Characteristics of included studies
Of the 17 articles included in the review, 11 utilised descriptive quantitative methods [1, 8, 33-41], four employed qualitative methods [42-45] whilst two used a mixed-methods approach [46, 47]. These studies are from an urban setting in Angola , rural setting in Burundi , South Sudan  and Ethiopia [41, 46]. Other studies were conducted in urban settings in Tanzania [36, 44, 45] and predominantly urban locations in Nigeria [34, 35, 48] and Ghana [1, 33, 37, 38, 42, 47].
Among the 15 facility based studies, six included only CEmONC facilities comprising the district, regional and teaching hospitals [8, 34, 37, 40, 44, 45]. Three of these studies investigated the quality of referral from BEmONC facilities, comprising primary and secondary level hospitals and health centres [33, 41, 46]. Five studies investigated health facilities providing CEmONC, BEmONC and normal birth service [1, 36, 38, 42, 47]. One study from Angola included peripheral birth units that could only attend to normal births . Health centres were described as facilities that provide normal birth service or provide less than six signal functions.
Most of these studies (n=13) investigated the quality of referral from the perspective of healthcare providers either through interviews or audit of health facility records [1, 8, 34-42, 45, 46]. Two studies explored women’s experiences of maternal and newborn referral [33, 44]. One study included both healthcare providers and women’s perspectives  whilst one South Sudan based study included the perspectives of stakeholders from the local government sector, Faith-Based Organisations (FBOs), non-governmental organisations (NGOs), and community religious leaders in addition to healthcare providers . The common conditions that prompted referral included premature rupture of membrane, obstructed labour and postpartum complications, such as haemorrhage and fistula [8, 37, 44-46]. The outcomes identified in these studies are summarised in Table 2.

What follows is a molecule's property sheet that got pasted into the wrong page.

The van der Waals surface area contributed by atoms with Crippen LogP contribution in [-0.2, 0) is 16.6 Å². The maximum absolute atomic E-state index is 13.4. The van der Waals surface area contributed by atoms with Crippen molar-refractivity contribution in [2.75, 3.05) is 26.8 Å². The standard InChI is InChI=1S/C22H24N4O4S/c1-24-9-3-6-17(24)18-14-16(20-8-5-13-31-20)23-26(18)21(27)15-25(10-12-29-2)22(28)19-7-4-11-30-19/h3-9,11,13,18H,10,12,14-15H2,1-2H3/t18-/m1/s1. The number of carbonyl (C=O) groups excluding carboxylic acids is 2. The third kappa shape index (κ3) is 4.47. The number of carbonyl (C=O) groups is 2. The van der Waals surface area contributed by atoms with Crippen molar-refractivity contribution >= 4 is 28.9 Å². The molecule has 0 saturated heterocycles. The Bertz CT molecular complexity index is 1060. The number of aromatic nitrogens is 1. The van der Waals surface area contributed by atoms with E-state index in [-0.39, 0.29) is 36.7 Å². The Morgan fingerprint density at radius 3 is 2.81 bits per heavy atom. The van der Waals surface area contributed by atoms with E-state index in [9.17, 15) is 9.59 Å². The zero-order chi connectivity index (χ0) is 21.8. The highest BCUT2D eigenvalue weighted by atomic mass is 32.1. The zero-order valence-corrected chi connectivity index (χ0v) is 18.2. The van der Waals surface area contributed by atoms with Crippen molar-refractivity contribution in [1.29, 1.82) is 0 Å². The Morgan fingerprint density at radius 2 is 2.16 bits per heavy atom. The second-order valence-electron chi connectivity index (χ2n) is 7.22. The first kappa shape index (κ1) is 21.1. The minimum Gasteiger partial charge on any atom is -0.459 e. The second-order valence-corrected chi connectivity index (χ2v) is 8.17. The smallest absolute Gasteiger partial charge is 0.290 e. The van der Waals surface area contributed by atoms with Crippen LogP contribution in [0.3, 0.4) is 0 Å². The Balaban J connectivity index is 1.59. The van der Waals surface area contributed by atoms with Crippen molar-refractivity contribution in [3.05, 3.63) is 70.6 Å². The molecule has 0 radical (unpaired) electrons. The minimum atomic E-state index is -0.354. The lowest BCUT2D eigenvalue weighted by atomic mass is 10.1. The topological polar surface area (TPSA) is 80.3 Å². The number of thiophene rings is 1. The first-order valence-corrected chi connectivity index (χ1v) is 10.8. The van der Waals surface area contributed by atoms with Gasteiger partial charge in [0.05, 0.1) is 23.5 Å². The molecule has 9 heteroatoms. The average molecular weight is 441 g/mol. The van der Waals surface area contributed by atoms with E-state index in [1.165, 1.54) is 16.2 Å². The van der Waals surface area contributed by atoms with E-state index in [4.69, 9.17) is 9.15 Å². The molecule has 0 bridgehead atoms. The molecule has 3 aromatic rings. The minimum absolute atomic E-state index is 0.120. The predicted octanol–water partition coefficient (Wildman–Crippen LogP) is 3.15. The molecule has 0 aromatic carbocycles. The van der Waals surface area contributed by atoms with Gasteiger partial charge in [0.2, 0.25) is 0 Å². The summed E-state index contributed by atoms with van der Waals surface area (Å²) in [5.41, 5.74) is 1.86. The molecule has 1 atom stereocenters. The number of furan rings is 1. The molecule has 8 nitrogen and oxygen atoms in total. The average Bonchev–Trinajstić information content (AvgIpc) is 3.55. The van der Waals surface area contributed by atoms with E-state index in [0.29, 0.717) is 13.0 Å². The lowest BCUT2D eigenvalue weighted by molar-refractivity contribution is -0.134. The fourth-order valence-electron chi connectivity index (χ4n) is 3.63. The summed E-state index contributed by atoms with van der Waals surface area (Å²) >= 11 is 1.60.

Provision of maternity referral service
All the 17 articles reported on various aspects of maternal and newborn referral service provision and are presented under the following sub-themes as outlined by the supply side of framework for assessing the quality of maternal referrals (see Figure 1).
The characteristics of maternal and newborn referral systems were discussed in 12 papers [1, 33, 34, 36-43, 47]. Two studies indicated the use of standard maternal and newborn referral procedures, the availability of standardised referral forms and health provider escorts [1, 38]. Despite a lack of detail of these mechanisms, Awoonor-Williams, Bailey  indicated that such procedures were accompanied by telephoning ahead to prompt the receiving hospital about the referral.
In Ghana, one study that explored maternal and newborn referral among health workers in 16 facilities revealed that healthcare providers escorted all referred women and their newborns from health centres to the BEmOC and CEmOC facilities. However, details about the specific providers who escorted women and how this was done was not reported . Meanwhile, two studies investigating referral from CEmOC, BEmOC and facilities offering normal birth service reported that health care providers rarely escorted women to the next facility in Ghana [42, 47]. Some nurse administrators and medical doctors indicated that some referrals were unaccompanied because they were not emergencies . Women who were unaccompanied sometimes arrived late to the receiving facility, but details were not provided about the socio-demographics of these women or their circumstances .
Four referral pathways/routes were identified in the study by Elmusharaf, Byrne . These were zigzag referral (where a woman was sent back and forth between two healthcare providers), late referral to appropriate health facility, multiple referral (referring a woman to a number of non-functioning facilities before she finally arrived at the appropriate health facility) and by-passing (where health care provider at the first facility refers a woman directly to a specific higher level service in order to bypass non-functional health facilities). The by-passing pathway was found to result in timely arrival at the next facility. One woman narrated her zigzag referral: